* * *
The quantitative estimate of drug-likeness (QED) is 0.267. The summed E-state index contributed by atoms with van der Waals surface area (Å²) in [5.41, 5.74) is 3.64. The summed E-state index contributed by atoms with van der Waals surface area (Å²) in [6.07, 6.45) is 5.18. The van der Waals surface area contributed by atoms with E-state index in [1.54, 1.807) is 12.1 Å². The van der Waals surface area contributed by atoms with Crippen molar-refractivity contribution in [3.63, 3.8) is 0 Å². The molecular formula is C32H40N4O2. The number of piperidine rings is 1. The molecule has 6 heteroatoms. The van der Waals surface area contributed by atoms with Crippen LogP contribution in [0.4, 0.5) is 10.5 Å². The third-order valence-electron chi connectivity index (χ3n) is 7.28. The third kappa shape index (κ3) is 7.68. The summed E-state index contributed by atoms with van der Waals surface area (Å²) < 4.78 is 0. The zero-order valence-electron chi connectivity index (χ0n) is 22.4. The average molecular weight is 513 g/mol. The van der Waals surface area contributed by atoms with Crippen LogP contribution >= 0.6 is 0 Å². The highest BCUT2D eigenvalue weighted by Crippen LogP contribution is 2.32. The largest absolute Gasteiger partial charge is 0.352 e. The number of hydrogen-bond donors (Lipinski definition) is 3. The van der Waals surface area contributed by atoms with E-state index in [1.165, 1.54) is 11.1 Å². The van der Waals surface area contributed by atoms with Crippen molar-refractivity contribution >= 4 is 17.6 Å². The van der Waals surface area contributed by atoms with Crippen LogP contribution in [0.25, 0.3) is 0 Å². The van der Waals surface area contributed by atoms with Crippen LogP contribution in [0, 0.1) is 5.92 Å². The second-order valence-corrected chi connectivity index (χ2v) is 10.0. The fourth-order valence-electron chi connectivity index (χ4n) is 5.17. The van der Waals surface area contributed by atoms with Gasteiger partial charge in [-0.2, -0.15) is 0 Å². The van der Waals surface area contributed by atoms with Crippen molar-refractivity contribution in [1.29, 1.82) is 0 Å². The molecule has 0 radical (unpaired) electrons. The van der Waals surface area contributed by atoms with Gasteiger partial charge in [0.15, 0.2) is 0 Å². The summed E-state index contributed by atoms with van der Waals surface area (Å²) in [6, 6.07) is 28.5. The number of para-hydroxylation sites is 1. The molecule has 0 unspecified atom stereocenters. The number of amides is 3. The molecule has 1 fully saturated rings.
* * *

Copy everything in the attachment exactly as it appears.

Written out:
The quantitative estimate of drug-likeness (QED) is 0.267. The summed E-state index contributed by atoms with van der Waals surface area (Å²) in [5.41, 5.74) is 3.64. The summed E-state index contributed by atoms with van der Waals surface area (Å²) in [6.07, 6.45) is 5.18. The van der Waals surface area contributed by atoms with E-state index in [1.54, 1.807) is 12.1 Å². The van der Waals surface area contributed by atoms with Crippen molar-refractivity contribution in [3.63, 3.8) is 0 Å². The molecular formula is C32H40N4O2. The number of piperidine rings is 1. The molecule has 6 heteroatoms. The van der Waals surface area contributed by atoms with Crippen LogP contribution in [0.4, 0.5) is 10.5 Å². The third-order valence-electron chi connectivity index (χ3n) is 7.28. The third kappa shape index (κ3) is 7.68. The summed E-state index contributed by atoms with van der Waals surface area (Å²) < 4.78 is 0. The zero-order valence-electron chi connectivity index (χ0n) is 22.4. The average molecular weight is 513 g/mol. The van der Waals surface area contributed by atoms with Crippen LogP contribution >= 0.6 is 0 Å². The highest BCUT2D eigenvalue weighted by Crippen LogP contribution is 2.32. The largest absolute Gasteiger partial charge is 0.352 e. The number of hydrogen-bond donors (Lipinski definition) is 3. The van der Waals surface area contributed by atoms with E-state index in [1.165, 1.54) is 11.1 Å². The van der Waals surface area contributed by atoms with Crippen molar-refractivity contribution >= 4 is 17.6 Å². The van der Waals surface area contributed by atoms with Crippen LogP contribution in [0.25, 0.3) is 0 Å². The van der Waals surface area contributed by atoms with Crippen LogP contribution in [0, 0.1) is 5.92 Å². The second-order valence-corrected chi connectivity index (χ2v) is 10.0. The fourth-order valence-electron chi connectivity index (χ4n) is 5.17. The van der Waals surface area contributed by atoms with Gasteiger partial charge in [-0.2, -0.15) is 0 Å². The van der Waals surface area contributed by atoms with Crippen molar-refractivity contribution in [1.29, 1.82) is 0 Å². The molecule has 0 radical (unpaired) electrons. The van der Waals surface area contributed by atoms with Gasteiger partial charge in [0.15, 0.2) is 0 Å². The summed E-state index contributed by atoms with van der Waals surface area (Å²) in [6, 6.07) is 28.5. The number of para-hydroxylation sites is 1. The molecule has 0 unspecified atom stereocenters. The number of amides is 3. The molecule has 1 fully saturated rings.